Google’s AMP Stories

By Jordan Ransted, Senior Account Executive, SEO


This week Google announced it is evolving its Accelerated Mobile Pages (AMP) with the launch of AMP Stories, providing another way for content creators and publishers to share content rich in visuals, video and animation and tapping into the growing Stories trend.

Details and Implications

Accelerated Mobile Pages (AMP) is a Google standard that makes webpages load quickly on mobiles and tablets and has found itself to be a new major traffic contributor to those publishers who have implemented the AMP standard.

Google are using this AMP technology within their new story offering, delivering a mixture of what we have come to expect from the vertical ‘story’ format; images, text, and some video with a form of swipe or tap functionality to progress, go back or exit.

The format is still in preview, so there remain questions about when and how prominently we will see AMP stories appearing in search results, if Google will be producing any development tools to assist in the creation of these AMP stories, when to expect the introduction of ads within these stories and how that ad revenue will be split. For competing platforms such as Instagram, Facebook, and the originator of the format Snapchat, having the largest advertising and informational platform inching in on your business could be worrying.

Snapchat, quite rightly, will be concerned about their current monopoly over the placement of Discover-style content and potentially falling out of favour as the go-to place to host Discover content, as publishers might look to host this content on their own domain and promote it through Google’s AMP stories.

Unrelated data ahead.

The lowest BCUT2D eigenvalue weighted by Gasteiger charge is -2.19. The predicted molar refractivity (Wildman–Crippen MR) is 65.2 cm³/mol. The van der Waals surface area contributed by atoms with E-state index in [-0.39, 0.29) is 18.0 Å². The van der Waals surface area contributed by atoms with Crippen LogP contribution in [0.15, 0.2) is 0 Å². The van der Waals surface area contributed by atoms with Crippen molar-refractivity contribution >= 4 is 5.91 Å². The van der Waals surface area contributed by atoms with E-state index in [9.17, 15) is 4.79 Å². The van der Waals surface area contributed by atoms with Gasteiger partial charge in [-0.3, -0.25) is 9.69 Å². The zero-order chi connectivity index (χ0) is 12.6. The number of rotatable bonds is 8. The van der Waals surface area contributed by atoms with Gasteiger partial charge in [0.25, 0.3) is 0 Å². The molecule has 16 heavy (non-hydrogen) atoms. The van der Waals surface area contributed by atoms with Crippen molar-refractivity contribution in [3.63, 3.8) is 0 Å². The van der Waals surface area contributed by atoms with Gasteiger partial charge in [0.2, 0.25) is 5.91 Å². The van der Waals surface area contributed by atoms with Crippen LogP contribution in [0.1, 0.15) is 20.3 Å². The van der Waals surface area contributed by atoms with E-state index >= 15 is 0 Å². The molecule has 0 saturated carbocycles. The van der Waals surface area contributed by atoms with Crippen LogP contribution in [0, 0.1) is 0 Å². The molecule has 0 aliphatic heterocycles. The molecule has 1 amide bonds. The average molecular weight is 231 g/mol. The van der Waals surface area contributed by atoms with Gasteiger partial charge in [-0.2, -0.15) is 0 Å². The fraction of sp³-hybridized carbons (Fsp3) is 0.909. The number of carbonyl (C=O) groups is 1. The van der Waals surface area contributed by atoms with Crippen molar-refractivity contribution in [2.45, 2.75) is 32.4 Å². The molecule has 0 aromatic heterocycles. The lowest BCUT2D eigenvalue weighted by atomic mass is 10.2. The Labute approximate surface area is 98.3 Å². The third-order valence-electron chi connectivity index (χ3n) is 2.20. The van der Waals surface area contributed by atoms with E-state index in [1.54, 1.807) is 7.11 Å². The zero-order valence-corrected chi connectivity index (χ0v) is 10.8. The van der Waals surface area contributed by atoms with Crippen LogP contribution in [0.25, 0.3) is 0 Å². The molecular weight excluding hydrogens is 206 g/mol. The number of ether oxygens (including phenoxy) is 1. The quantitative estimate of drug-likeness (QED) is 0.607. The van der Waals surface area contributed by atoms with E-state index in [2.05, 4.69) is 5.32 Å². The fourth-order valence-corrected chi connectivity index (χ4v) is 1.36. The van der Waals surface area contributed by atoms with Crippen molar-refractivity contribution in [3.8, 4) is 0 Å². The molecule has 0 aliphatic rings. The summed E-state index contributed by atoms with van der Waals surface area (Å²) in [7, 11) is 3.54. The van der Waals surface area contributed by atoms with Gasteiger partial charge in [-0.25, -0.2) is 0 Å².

There are however a few saving graces from Snapchat’s perspective. Firstly, their format has been widely adopted by their peers with Snapchat VP of content Nick Bell stating that “Our ambition at Snapchat is to empower great storytelling, and we think we have pioneered the best format for doing that on mobile. We’re delighted to see that an industry is starting to form around that, and hope that it will encourage more newsrooms to invest in teams that focus on made-for-mobile content.” Secondly, Google and Snapchat have very different audiences, so it is unlikely to see Googles AMP stories have a direct impact on Snapchats Discover ad revenue.


The addition of AMP stories is another indication that stories are a key format going forward and that businesses should consider their potential in their digital strategies.

From a search and SERP perspective, if these AMP stories grow in popularity we will be seeing companies frantically staffing-up to create AMP story content which could drive additional traffic to their sites.

Moreover, as with any new content format present in search engine results pages, we will probably see organic search results links drop even further down the page.  

Further Reading

Google Blog, TechCrunch,  The Drum